Israeli organizations entrusted with facilitating Aliyah (immigration to Israel) have recently marked a sharp increase in the number of North American Jews registering for immigration to Israel.
According to data presented by Nefesh B’Nefesh, an organization that facilitates Aliyah from North America, the number of immigration requests has increased by 157% since the Coronavirus pandemic broke out.
In June, the Jewish Agency opened 3,359 Aliyah files, marking a 592% increase.
Lynda Borro, a 44-year-old single mother, is part of a skyrocketing number of Jews who have applied for Aliyah in the past few months.
Borro shared with TPS why she decided to apply for Aliyah during the pandemic, and what she expects from Israel.
“My decision on making Aliyah was previous to COVID-19, but COVID-19 rushed me into doing it earlier,” said Borro, who had moved from France to Arizona in the United States.
Before making her decision on where in Israel to move, Borro had planned on visiting with her daughter. When her flight to Israel was canceled following the Coronavirus lockdowns, she decided to apply for Aliyah without visiting.
“I decided I’m just going to do it,” Borro said. “I just can’t wait any longer.”
Making Aliyah had been Borro’s “dream” for quite a while, and the pandemic only strengthened her resolution.
“What COVID-19 created, is that it gave me more determination. Feeling the risk of COVID-19 gave me more strength in my own belief. I’m like, okay, I’m going to do it. I don’t want to make more plans. I want to do it now,” she said.
About living in Israel, she said “I want to be surrounded by my people, for sure. Even though my close family is here in Arizona, I want to be where I think I belong and where I feel at home. I don’t feel home [in Arizona]. I don’t feel home in France, even though I was born there. I feel home in Israel. And I think when everything is going kind of crazy, you want to be in a place where you feel home.”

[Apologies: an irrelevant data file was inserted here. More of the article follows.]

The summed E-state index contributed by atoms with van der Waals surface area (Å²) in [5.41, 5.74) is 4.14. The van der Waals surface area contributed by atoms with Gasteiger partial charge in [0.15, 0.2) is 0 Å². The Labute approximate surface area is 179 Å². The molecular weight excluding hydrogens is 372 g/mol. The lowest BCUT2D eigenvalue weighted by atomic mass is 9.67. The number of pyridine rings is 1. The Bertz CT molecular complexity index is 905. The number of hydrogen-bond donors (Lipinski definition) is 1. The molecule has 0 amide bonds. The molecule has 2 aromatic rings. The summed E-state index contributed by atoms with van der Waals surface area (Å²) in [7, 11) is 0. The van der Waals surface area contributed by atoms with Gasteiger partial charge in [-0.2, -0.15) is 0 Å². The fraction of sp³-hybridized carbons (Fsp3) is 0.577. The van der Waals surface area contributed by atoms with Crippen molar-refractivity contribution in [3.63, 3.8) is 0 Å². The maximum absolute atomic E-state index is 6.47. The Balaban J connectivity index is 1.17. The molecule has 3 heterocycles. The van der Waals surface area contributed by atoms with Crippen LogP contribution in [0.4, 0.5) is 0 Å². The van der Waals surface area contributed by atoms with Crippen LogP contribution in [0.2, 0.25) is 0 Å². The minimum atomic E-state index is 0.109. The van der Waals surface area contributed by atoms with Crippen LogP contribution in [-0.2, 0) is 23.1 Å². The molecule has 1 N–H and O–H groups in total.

Her dramatic decision is less related to the US’s handling of the virus, Borro added.
“It had nothing to do with politics. If I would be in France, I would feel the same way, even though [COVID-19] hasn’t been handled the same way in Arizona. So, it has nothing to do with politics,” Borro said. “It’s just that I was feeling fear of the Coronavirus. I would feel safer being in Israel because I would feel safer being in my homeland.”
It is not only a Jewish community that Borro seeks. It is Israel itself she would physically like to live in.
“It’s more about the land. It’s that I want to breathe in Israel, I feel like I don’t breathe correctly outside of Israel,” said Borro. “It’s hard to describe because it’s really a feeling. And I want my daughter to breathe there. I want my daughter to be a part of Israel, now.”
Borro added that life had never felt right for her daughter, who grew up in France before moving to the US. Borro’s daughter will make Aliyah with her mother.
“[My daughter] didn’t really adjust to Arizona, to the way of life, to anything here. So, she’s looking forward to moving to Israel. She’s been there a couple of times. And we have family there. I have cousins in Israel and we have friends there. And she knows she would relate more to the way of life over there.”
Borro “can’t wait” to make Aliyah with her daughter and is only awaiting approval from the Jewish Agency before moving.
Israel is expecting a quarter of a million Olim in the next 3-5 years, Jewish Agency Chairman Isaac Herzog told the Knesset’s Immigration and Absorption Committee in August, a wave of immigration following the global Coronavirus crisis.